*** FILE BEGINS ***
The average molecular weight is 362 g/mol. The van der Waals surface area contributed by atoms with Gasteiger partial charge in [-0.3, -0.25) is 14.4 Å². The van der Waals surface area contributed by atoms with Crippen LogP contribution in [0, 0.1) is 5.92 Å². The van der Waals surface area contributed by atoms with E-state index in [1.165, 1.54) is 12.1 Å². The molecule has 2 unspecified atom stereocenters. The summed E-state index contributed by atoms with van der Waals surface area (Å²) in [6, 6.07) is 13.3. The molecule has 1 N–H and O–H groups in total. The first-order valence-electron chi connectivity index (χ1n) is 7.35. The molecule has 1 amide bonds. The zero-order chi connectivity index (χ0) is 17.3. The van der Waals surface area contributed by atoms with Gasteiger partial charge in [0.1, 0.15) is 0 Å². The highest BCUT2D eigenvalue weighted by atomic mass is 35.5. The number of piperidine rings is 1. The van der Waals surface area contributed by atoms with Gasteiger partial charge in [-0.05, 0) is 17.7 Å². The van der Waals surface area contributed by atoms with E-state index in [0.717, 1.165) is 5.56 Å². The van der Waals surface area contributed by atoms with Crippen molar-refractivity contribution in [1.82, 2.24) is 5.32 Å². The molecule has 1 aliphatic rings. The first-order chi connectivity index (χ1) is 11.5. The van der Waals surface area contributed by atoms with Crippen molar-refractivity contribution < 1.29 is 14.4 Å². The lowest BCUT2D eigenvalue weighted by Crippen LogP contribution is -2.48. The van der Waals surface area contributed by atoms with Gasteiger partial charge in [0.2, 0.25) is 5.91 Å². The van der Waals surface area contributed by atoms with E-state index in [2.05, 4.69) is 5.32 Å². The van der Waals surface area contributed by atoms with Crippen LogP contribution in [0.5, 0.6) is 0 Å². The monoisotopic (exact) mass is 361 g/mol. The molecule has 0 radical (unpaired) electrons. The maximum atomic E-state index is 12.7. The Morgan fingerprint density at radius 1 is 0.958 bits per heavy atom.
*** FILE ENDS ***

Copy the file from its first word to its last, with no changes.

The average molecular weight is 362 g/mol. The van der Waals surface area contributed by atoms with Gasteiger partial charge in [-0.3, -0.25) is 14.4 Å². The van der Waals surface area contributed by atoms with Crippen LogP contribution in [0, 0.1) is 5.92 Å². The van der Waals surface area contributed by atoms with E-state index in [1.165, 1.54) is 12.1 Å². The molecule has 2 unspecified atom stereocenters. The summed E-state index contributed by atoms with van der Waals surface area (Å²) in [6, 6.07) is 13.3. The molecule has 1 N–H and O–H groups in total. The first-order valence-electron chi connectivity index (χ1n) is 7.35. The molecule has 1 amide bonds. The zero-order chi connectivity index (χ0) is 17.3. The van der Waals surface area contributed by atoms with Gasteiger partial charge in [0.1, 0.15) is 0 Å². The highest BCUT2D eigenvalue weighted by atomic mass is 35.5. The number of piperidine rings is 1. The van der Waals surface area contributed by atoms with Gasteiger partial charge in [-0.05, 0) is 17.7 Å². The van der Waals surface area contributed by atoms with E-state index in [0.717, 1.165) is 5.56 Å². The van der Waals surface area contributed by atoms with Crippen molar-refractivity contribution in [1.82, 2.24) is 5.32 Å². The molecule has 1 aliphatic rings. The first-order chi connectivity index (χ1) is 11.5. The van der Waals surface area contributed by atoms with Crippen molar-refractivity contribution < 1.29 is 14.4 Å². The lowest BCUT2D eigenvalue weighted by Crippen LogP contribution is -2.48. The van der Waals surface area contributed by atoms with Gasteiger partial charge in [0.2, 0.25) is 5.91 Å². The van der Waals surface area contributed by atoms with E-state index in [2.05, 4.69) is 5.32 Å². The van der Waals surface area contributed by atoms with Crippen LogP contribution in [0.5, 0.6) is 0 Å². The monoisotopic (exact) mass is 361 g/mol. The molecule has 0 radical (unpaired) electrons. The maximum atomic E-state index is 12.7. The Morgan fingerprint density at radius 1 is 0.958 bits per heavy atom.